Sunday, October 31, 2004

Martin Bucer part I: Reputation

This is the first of three posts on Martin Bucer and his attempts to mediate the Abendmahlstreit. The second will deal with Bucer's interpretations of Church discipline and ecumenicalism, the third with the Conference of Marburg.

Martin Bucer (1491-1551) was probably one of the four most important theologians of the early Reformation. He brought the Reformation to Alsace, establishing Strasbourg as a center of Protestant agitation. He was an early ally of Luther, translating his works from Latin to make them more accessible.

Despite his importance, Bucer's theology has left little imprint on Protestantism (what Americans would call Lutheranism) in Continental Europe. His greatest contribution was diplomatic, mediating between various political powers in order to keep some wholeness, both political and religious, within Protestantism. In the fifteenth and sixteenth centuries Strasbourg was at the center of a contentious political conflict in which the Holy Roman Empire tried to establish firm control over the free German cities. The Reformation was an element that united the cities against the empire, but the cities also diverged in their theologies.. Mayor Jacob Sturm and the municipal magistrates were forced to negotiate with the increasingly schismatic cities while bringing them together. Sturm wanted create a league of German cities to resist Vienna, perhaps establishing a confederation of communities in the style of Switzerland that would be more or less independent from imperial rule. Bucer was an important tool for Sturm. Using his diplomatic skills, Bucer smoothed out the theological differences between the Reformation theologies, finding compromise positions. Sturm gained more leeway in negotiations with other political powers. Furthermore, Bucer helped Sturm to convince German princes to act against the peasants who were turning the Reformation into a socio-political revolt. However, Bucer was just a tool. Sturm and the magistrates ignored his plans to create a "City of God" in which urban life nurtured religious discipline.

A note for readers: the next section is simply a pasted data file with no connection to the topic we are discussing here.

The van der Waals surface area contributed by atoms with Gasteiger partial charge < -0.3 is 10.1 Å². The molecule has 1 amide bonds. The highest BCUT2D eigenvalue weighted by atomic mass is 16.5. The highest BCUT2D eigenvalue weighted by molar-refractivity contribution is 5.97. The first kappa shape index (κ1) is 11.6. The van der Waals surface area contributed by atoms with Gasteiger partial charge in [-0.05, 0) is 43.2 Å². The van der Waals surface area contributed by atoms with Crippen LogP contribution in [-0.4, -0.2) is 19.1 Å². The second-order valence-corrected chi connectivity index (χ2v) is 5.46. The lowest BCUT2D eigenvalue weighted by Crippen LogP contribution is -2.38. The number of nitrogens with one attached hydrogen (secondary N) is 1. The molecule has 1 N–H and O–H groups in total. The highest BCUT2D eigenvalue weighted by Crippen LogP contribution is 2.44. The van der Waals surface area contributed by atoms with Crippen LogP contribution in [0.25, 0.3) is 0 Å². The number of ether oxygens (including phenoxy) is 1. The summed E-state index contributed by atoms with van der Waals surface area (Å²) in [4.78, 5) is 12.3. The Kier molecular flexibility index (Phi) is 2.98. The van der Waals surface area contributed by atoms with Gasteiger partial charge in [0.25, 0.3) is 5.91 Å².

Ultimately, Bucer's reputation rests on his failures. He tried to prevent different reformers from diverging too far in their theology and accepting plurodoxy in Christianity. He tried to keep together the Germans under Luther and the Swiss under Zwingli. In particular, Bucer tried to mediate between different interpretations of the Communion that had emerged. The so-called Abendmahlstreit (controversy over the Communion), which continues to hold sway over denominational differences in Germany, dealt with the question of what nourishment the believer and the non-believer receive when they eat the Communion Host. Bucer brought together the major reformers at Marburg in 1929 in order to find a compromise on this question between the two camps. No compromise was found: Bucer succeeded only in ruining his own reputation and theological autonomy. His quest for unity was never appreciated.

Continue reading part II here.